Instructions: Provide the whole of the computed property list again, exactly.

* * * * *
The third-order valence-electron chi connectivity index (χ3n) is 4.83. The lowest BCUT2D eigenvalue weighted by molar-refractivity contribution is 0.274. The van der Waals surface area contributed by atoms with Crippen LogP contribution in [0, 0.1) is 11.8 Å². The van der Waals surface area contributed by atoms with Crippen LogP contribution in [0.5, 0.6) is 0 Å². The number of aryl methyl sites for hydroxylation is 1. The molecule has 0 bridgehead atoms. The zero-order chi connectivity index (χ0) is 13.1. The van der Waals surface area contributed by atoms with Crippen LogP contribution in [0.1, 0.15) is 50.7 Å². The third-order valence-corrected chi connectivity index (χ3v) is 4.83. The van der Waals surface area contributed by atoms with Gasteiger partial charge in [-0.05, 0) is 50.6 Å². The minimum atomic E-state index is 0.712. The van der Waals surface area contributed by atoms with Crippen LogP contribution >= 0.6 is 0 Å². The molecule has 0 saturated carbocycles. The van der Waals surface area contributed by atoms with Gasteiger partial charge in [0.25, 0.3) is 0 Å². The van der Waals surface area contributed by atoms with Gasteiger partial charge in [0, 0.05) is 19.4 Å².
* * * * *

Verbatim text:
The third-order valence-electron chi connectivity index (χ3n) is 4.83. The lowest BCUT2D eigenvalue weighted by molar-refractivity contribution is 0.274. The van der Waals surface area contributed by atoms with Crippen LogP contribution in [0, 0.1) is 11.8 Å². The van der Waals surface area contributed by atoms with Crippen LogP contribution in [0.5, 0.6) is 0 Å². The number of aryl methyl sites for hydroxylation is 1. The molecule has 0 bridgehead atoms. The zero-order chi connectivity index (χ0) is 13.1. The van der Waals surface area contributed by atoms with Crippen LogP contribution in [0.1, 0.15) is 50.7 Å². The third-order valence-corrected chi connectivity index (χ3v) is 4.83. The van der Waals surface area contributed by atoms with Gasteiger partial charge in [-0.05, 0) is 50.6 Å². The minimum atomic E-state index is 0.712. The van der Waals surface area contributed by atoms with Crippen LogP contribution >= 0.6 is 0 Å². The molecule has 0 saturated carbocycles. The van der Waals surface area contributed by atoms with Gasteiger partial charge in [0.25, 0.3) is 0 Å². The van der Waals surface area contributed by atoms with Gasteiger partial charge in [0, 0.05) is 19.4 Å².